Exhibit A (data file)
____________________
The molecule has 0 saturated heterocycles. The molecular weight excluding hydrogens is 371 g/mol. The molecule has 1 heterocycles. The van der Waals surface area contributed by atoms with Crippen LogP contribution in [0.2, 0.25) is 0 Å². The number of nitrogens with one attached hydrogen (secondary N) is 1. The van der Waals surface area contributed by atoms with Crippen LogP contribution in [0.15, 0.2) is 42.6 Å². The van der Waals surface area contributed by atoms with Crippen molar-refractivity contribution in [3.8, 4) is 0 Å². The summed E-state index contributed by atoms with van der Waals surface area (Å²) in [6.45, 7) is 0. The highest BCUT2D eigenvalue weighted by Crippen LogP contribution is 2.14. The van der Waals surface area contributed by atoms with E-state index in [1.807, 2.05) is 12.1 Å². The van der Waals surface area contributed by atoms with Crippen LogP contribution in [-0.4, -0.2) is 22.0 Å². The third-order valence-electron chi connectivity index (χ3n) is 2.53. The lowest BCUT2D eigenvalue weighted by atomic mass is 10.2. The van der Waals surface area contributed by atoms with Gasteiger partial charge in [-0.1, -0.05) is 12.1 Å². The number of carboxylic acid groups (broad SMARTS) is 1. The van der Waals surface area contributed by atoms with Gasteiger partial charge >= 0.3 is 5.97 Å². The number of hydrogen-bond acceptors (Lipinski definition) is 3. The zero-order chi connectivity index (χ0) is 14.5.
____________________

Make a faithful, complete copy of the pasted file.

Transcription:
The molecule has 0 saturated heterocycles. The molecular weight excluding hydrogens is 371 g/mol. The molecule has 1 heterocycles. The van der Waals surface area contributed by atoms with Crippen LogP contribution in [0.2, 0.25) is 0 Å². The number of nitrogens with one attached hydrogen (secondary N) is 1. The van der Waals surface area contributed by atoms with Crippen LogP contribution in [0.15, 0.2) is 42.6 Å². The van der Waals surface area contributed by atoms with Crippen molar-refractivity contribution in [3.8, 4) is 0 Å². The summed E-state index contributed by atoms with van der Waals surface area (Å²) in [6.45, 7) is 0. The highest BCUT2D eigenvalue weighted by Crippen LogP contribution is 2.14. The van der Waals surface area contributed by atoms with E-state index in [1.807, 2.05) is 12.1 Å². The van der Waals surface area contributed by atoms with Crippen LogP contribution in [-0.4, -0.2) is 22.0 Å². The third-order valence-electron chi connectivity index (χ3n) is 2.53. The lowest BCUT2D eigenvalue weighted by atomic mass is 10.2. The van der Waals surface area contributed by atoms with Gasteiger partial charge in [-0.1, -0.05) is 12.1 Å². The number of carboxylic acid groups (broad SMARTS) is 1. The van der Waals surface area contributed by atoms with Gasteiger partial charge >= 0.3 is 5.97 Å². The number of hydrogen-bond acceptors (Lipinski definition) is 3. The zero-order chi connectivity index (χ0) is 14.5.